Of all the mosques in central Algiers, the Djemaa Ketchoua has had the most turbulent history. Its date of construction is estimated as being around the beginning of the 17th century. Its name translates as place or plateau of goats, a reminder of the time when this space – between the port and citadel – was open ground. The mosque was undergoing extensive renovations at the time of research.
It was remodelled in 1794 by Hassan Pasha, when he built his palace next door. The work is commemorated by a long inscription that begins: ‘What a beautiful mosque!’ Today it seems more unusual than beautiful, with its high steps, three-tiered minarets and part-tiled walls.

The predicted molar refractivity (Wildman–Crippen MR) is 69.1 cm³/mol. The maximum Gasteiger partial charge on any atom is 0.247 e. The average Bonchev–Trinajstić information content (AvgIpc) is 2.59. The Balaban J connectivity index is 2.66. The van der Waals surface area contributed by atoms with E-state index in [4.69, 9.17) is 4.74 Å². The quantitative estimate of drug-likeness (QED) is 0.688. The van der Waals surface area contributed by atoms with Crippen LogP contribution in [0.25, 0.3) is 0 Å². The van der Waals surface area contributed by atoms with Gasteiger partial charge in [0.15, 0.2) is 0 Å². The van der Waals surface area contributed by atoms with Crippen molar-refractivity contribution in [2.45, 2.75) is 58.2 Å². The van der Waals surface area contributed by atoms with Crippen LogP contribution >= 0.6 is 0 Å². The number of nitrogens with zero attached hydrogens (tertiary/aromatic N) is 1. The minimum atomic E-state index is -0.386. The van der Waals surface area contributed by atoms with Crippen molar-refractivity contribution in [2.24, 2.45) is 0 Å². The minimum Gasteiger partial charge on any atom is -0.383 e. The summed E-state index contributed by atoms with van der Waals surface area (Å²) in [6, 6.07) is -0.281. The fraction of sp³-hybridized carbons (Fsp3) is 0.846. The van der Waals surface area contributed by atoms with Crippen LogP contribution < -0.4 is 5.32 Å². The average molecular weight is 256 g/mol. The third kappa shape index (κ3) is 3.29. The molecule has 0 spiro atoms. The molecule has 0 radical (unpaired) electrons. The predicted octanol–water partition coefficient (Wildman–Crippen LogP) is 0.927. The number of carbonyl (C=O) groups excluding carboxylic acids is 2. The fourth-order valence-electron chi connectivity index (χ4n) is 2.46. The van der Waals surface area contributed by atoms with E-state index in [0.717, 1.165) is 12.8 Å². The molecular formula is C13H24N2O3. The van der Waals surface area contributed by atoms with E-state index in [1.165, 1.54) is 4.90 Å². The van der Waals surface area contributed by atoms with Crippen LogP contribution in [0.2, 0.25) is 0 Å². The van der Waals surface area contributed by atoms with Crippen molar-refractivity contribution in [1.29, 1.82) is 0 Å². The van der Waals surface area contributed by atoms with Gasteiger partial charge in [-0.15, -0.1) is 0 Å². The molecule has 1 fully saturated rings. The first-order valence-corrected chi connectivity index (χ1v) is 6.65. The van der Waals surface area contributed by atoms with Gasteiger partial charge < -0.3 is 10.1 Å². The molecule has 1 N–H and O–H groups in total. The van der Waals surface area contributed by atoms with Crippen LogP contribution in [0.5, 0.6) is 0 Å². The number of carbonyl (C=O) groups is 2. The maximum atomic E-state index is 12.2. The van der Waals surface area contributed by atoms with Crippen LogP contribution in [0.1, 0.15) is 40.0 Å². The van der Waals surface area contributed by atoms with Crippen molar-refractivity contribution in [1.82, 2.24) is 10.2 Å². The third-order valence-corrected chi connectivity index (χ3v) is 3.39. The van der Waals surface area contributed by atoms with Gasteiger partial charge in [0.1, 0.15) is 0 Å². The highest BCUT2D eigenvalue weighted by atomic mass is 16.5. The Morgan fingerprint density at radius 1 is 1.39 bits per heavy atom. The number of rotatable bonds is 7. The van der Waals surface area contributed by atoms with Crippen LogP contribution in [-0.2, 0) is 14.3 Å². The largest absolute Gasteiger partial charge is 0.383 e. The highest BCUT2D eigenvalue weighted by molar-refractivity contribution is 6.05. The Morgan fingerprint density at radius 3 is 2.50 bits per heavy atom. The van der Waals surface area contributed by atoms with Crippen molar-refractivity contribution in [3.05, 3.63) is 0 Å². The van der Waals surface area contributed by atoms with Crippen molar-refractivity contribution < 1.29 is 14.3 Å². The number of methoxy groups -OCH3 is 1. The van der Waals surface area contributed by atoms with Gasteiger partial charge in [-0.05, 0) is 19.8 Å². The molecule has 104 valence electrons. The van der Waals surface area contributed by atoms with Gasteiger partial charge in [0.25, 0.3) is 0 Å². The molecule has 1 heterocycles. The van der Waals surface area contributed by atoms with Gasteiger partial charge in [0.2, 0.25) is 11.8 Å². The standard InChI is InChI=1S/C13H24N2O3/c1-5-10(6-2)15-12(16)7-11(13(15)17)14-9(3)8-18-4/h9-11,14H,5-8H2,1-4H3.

A plaque to the left of the great doors notes that on 5 July 1830 a cross was placed on top of the mosque, beginning more than 130 years of French occupation. During this time it served as the city’s cathedral and one of the centrepieces of the French-held city: French artists and sculptors decorated it; Emperor Napoleon III took Mass here in 1860; and the composer Saint-Saëns played the organ here in 1873. The building was reconsecrated as a mosque on 5 July 1962, 132 years to the day after it was converted to a church and just two days after General de Gaulle recognised independent Algeria.